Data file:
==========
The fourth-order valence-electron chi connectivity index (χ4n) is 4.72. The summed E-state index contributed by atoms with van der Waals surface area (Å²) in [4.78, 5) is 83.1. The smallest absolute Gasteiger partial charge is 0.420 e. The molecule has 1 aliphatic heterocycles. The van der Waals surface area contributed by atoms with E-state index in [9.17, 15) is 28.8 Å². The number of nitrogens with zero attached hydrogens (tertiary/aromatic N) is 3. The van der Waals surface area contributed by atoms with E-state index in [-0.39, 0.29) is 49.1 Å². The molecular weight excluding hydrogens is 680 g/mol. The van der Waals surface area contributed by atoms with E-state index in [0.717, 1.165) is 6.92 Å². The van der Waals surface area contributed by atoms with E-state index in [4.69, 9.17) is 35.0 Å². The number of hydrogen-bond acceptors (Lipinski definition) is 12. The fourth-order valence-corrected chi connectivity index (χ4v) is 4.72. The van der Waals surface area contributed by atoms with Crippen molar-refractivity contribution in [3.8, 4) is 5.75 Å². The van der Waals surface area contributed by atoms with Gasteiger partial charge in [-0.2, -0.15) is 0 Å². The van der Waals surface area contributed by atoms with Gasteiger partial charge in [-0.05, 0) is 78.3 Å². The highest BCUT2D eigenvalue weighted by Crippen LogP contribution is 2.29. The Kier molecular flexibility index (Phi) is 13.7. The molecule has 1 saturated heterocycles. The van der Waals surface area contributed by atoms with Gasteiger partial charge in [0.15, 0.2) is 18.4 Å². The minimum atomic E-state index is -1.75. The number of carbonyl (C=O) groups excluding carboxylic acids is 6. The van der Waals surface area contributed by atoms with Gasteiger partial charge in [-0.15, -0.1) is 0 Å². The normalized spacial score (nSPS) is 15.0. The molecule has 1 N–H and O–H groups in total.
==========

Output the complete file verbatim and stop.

The fourth-order valence-electron chi connectivity index (χ4n) is 4.72. The summed E-state index contributed by atoms with van der Waals surface area (Å²) in [4.78, 5) is 83.1. The smallest absolute Gasteiger partial charge is 0.420 e. The molecule has 1 aliphatic heterocycles. The van der Waals surface area contributed by atoms with E-state index in [9.17, 15) is 28.8 Å². The number of nitrogens with zero attached hydrogens (tertiary/aromatic N) is 3. The van der Waals surface area contributed by atoms with E-state index in [-0.39, 0.29) is 49.1 Å². The molecular weight excluding hydrogens is 680 g/mol. The van der Waals surface area contributed by atoms with E-state index in [0.717, 1.165) is 6.92 Å². The van der Waals surface area contributed by atoms with E-state index in [4.69, 9.17) is 35.0 Å². The number of hydrogen-bond acceptors (Lipinski definition) is 12. The fourth-order valence-corrected chi connectivity index (χ4v) is 4.72. The van der Waals surface area contributed by atoms with Crippen molar-refractivity contribution in [3.8, 4) is 5.75 Å². The van der Waals surface area contributed by atoms with Gasteiger partial charge in [-0.2, -0.15) is 0 Å². The van der Waals surface area contributed by atoms with Gasteiger partial charge in [-0.05, 0) is 78.3 Å². The highest BCUT2D eigenvalue weighted by Crippen LogP contribution is 2.29. The Kier molecular flexibility index (Phi) is 13.7. The molecule has 1 saturated heterocycles. The van der Waals surface area contributed by atoms with Gasteiger partial charge in [0.15, 0.2) is 18.4 Å². The minimum atomic E-state index is -1.75. The number of carbonyl (C=O) groups excluding carboxylic acids is 6. The van der Waals surface area contributed by atoms with Gasteiger partial charge in [-0.15, -0.1) is 0 Å². The normalized spacial score (nSPS) is 15.0. The molecule has 1 N–H and O–H groups in total.